This was the end of Henry Clay's regular schooling. Thenceforth he did not again in his life find a period of leisure to be quietly and exclusively devoted to study. What he had learned was little enough. In Peter Deacon's schoolhouse he had received nothing but the first elementary instruction. The year he spent behind the counter of Denny's store could not have added much to his stock of knowledge. In Peter Tinsley's office he had cultivated a neat and regular handwriting, of which a folio volume of Chancellor Wythe's decisions, once in the possession of Jefferson, now in the library of the Supreme Court of the United States, gives ample testimony. Under Chancellor Wythe's guidance he had read Harris's Homer, Tooke's Diversions of Purley, Bishop Lowth's Grammar, Plutarch's Lives, some elementary law-books, and a few works on history. Further, the Chancellor's conversation had undoubtedly been in a high degree instructive and morally elevating. But all these things did not constitute a well-ordered education. His only more or less systematic training he received during the short year he spent as a law student in the office of Attorney-General Brooke, and that can scarcely have gone far beyond the elementary principles of law and the ordinary routine of practice in court. On the whole, he had depended upon the occasional gathering of miscellaneous information. He could thus, at best, have acquired only a slender equipment for the tasks before him. This, however, would have been of comparatively slight importance had he, in learning what little he knew, cultivated thorough methods of inquiry, and the habit of reasoning out questions, and of not being satisfied until the subject in hand was well understood in all its aspects. The habit he really had cultivated was that of rapidly skimming over the surface of the subjects of his study, in order to gather what knowledge was needed for immediate employment; and as his oratorical genius was developed early and well, he possessed the faculty of turning every bit of information to such advantage as to produce upon his hearers the impression that he possessed rich accumulations behind the actual display. Sometimes he may have thus satisfied and deceived even himself. This superficiality remained one of his weak points through life. No doubt he went on learning, but he learned rather from experience than from study; and though experience is a good school, yet it is apt to be irregular and fragmentary in its teachings.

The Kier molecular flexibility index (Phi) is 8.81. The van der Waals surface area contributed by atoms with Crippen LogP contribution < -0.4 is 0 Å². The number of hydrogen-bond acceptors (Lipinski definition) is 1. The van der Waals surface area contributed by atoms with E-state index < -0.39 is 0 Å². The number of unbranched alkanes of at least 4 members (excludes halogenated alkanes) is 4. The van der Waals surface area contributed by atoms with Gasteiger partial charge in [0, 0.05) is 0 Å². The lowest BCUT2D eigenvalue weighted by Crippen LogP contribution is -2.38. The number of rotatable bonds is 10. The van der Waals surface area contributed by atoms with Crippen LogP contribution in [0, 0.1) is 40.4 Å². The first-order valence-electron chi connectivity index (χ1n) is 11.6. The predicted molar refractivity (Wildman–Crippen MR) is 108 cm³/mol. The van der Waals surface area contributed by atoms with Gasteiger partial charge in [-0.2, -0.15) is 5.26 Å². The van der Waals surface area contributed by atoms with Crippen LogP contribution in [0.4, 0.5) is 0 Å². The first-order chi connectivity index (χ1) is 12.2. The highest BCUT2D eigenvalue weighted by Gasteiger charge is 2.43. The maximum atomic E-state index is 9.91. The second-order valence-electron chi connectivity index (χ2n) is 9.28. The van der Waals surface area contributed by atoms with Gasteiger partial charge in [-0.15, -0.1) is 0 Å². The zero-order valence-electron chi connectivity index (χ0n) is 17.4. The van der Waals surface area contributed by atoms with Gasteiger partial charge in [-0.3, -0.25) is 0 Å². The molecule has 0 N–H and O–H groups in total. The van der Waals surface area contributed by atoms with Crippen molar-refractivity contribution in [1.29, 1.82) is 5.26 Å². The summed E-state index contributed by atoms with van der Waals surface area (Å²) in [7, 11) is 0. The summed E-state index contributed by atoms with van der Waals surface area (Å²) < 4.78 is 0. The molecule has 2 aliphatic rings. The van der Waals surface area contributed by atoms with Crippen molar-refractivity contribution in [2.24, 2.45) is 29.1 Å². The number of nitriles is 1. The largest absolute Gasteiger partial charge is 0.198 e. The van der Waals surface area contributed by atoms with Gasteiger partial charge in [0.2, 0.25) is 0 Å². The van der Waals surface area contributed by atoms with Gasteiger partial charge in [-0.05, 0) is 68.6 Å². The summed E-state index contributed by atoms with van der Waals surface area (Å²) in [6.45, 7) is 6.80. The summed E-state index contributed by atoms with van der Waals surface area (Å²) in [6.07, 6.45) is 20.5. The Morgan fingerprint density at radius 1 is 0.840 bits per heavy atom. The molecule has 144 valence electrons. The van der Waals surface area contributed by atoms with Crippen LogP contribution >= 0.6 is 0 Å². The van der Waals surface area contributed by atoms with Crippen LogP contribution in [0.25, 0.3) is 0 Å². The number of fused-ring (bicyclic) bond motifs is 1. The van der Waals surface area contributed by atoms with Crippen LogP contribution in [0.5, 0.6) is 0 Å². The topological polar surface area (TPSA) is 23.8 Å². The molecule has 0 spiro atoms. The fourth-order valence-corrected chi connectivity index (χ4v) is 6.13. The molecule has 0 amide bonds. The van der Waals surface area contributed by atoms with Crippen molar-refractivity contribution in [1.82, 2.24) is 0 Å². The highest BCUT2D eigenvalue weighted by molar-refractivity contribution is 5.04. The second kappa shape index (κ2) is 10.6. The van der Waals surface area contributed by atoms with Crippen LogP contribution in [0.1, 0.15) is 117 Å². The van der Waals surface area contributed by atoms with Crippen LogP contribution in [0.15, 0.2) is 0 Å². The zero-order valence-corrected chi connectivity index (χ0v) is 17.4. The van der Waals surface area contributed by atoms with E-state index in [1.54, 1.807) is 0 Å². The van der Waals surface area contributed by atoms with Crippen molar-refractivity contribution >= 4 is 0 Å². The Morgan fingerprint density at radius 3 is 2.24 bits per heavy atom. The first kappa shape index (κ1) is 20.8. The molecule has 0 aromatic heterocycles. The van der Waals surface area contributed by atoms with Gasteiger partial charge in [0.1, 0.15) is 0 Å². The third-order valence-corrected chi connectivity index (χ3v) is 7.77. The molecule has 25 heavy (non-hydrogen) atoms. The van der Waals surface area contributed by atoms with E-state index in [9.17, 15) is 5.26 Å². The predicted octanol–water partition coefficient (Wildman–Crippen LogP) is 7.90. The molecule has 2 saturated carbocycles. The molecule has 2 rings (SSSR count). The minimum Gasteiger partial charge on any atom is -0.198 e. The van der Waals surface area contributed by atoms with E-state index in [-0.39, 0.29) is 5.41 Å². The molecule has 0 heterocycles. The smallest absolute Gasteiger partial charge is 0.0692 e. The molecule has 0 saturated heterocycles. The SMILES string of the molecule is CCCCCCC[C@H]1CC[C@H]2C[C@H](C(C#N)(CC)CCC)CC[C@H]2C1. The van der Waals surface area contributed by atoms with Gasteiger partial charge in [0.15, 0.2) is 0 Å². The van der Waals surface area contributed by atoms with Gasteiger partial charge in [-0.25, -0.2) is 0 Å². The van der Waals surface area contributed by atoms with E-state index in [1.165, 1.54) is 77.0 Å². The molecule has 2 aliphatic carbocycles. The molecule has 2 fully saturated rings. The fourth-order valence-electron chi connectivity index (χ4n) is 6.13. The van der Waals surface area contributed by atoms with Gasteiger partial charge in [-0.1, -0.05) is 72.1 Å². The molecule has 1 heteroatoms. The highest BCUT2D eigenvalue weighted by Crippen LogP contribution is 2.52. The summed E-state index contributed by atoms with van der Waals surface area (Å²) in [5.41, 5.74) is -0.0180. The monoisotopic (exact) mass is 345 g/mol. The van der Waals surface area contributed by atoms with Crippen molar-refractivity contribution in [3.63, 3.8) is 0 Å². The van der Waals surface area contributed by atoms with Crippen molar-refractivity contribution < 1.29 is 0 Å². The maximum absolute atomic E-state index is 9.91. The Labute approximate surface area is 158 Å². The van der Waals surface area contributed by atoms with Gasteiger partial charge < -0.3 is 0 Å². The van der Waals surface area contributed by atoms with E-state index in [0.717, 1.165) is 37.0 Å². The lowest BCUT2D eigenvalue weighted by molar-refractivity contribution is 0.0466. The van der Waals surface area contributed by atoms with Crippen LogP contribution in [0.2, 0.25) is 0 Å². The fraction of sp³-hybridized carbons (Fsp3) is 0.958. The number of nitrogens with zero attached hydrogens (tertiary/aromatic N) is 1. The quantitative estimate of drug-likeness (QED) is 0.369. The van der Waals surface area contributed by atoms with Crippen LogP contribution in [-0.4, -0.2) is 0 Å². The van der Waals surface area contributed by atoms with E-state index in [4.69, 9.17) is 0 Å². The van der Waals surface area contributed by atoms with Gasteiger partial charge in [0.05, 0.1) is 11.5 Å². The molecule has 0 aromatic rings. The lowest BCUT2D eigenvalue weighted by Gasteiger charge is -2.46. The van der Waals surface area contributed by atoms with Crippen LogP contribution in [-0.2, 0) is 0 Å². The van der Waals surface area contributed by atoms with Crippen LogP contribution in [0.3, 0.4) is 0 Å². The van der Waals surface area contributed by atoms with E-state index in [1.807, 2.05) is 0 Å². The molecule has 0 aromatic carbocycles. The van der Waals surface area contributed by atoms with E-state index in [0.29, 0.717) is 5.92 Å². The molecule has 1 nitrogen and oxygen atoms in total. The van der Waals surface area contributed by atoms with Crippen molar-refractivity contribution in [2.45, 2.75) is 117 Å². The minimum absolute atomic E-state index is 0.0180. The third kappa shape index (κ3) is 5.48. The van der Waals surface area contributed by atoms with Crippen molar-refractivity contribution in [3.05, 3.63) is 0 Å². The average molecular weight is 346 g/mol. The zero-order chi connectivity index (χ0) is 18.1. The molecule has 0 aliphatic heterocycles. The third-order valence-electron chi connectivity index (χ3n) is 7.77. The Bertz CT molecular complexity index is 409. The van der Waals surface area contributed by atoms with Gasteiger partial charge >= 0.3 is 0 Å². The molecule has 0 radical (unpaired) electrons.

Some of Henry Clay's biographers have expressed the opinion that the scantiness and irregularity of instruction he received, without the aid of academy or college, were calculated to quicken his self-reliance and thereby to become an element of strength in his character especially qualifying him for political leadership. It is quite possible that, had he in his youth acquired the inclination and faculty for methodical inquiry and thus the habit of examining both sides of every question with equal interest, he would have been less quick in forming final conclusions from first impressions, less easily persuaded of the absolute correctness of his own opinions, less positive and commanding in the promulgation of them, and less successful in inspiring his followers with a ready belief in his infallibility. But that he might have avoided grave errors as a statesman had his early training been such as to form his mind for more thorough thinking, and thus to lay a larger basis for his later development, he himself seemed now and then to feel. It was with melancholy regret that he sometimes spoke of his "neglected education, improved by his own irregular efforts, without the benefit of systematic instruction."
When he settled down in Kentucky his new surroundings were by no means such as to remedy this defect. Active life in a new country stimulates many energies, but it is not favorable to the development of studious habits. In this respect Kentucky was far from forming an exception.